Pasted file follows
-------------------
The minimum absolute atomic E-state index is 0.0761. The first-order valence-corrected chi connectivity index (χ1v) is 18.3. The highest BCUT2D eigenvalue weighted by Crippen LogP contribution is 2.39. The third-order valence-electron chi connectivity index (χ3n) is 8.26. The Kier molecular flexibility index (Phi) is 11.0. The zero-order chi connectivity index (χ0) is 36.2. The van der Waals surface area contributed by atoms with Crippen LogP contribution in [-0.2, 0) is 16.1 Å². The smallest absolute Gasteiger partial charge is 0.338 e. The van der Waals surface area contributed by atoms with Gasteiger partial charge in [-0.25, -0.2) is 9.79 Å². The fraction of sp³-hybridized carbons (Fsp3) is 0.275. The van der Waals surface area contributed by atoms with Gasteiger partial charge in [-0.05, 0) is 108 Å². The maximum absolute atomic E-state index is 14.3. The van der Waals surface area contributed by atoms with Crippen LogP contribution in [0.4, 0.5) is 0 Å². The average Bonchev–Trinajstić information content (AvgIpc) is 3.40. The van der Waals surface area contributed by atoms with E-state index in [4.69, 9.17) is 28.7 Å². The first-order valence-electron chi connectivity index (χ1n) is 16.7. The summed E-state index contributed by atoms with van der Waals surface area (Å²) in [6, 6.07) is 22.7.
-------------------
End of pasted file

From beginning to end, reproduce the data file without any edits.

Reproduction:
The minimum absolute atomic E-state index is 0.0761. The first-order valence-corrected chi connectivity index (χ1v) is 18.3. The highest BCUT2D eigenvalue weighted by Crippen LogP contribution is 2.39. The third-order valence-electron chi connectivity index (χ3n) is 8.26. The Kier molecular flexibility index (Phi) is 11.0. The zero-order chi connectivity index (χ0) is 36.2. The van der Waals surface area contributed by atoms with Crippen LogP contribution in [-0.2, 0) is 16.1 Å². The smallest absolute Gasteiger partial charge is 0.338 e. The van der Waals surface area contributed by atoms with Gasteiger partial charge in [-0.25, -0.2) is 9.79 Å². The fraction of sp³-hybridized carbons (Fsp3) is 0.275. The van der Waals surface area contributed by atoms with Gasteiger partial charge in [-0.05, 0) is 108 Å². The maximum absolute atomic E-state index is 14.3. The van der Waals surface area contributed by atoms with Crippen LogP contribution in [0.4, 0.5) is 0 Å². The average Bonchev–Trinajstić information content (AvgIpc) is 3.40. The van der Waals surface area contributed by atoms with E-state index in [4.69, 9.17) is 28.7 Å². The first-order valence-electron chi connectivity index (χ1n) is 16.7. The summed E-state index contributed by atoms with van der Waals surface area (Å²) in [6, 6.07) is 22.7.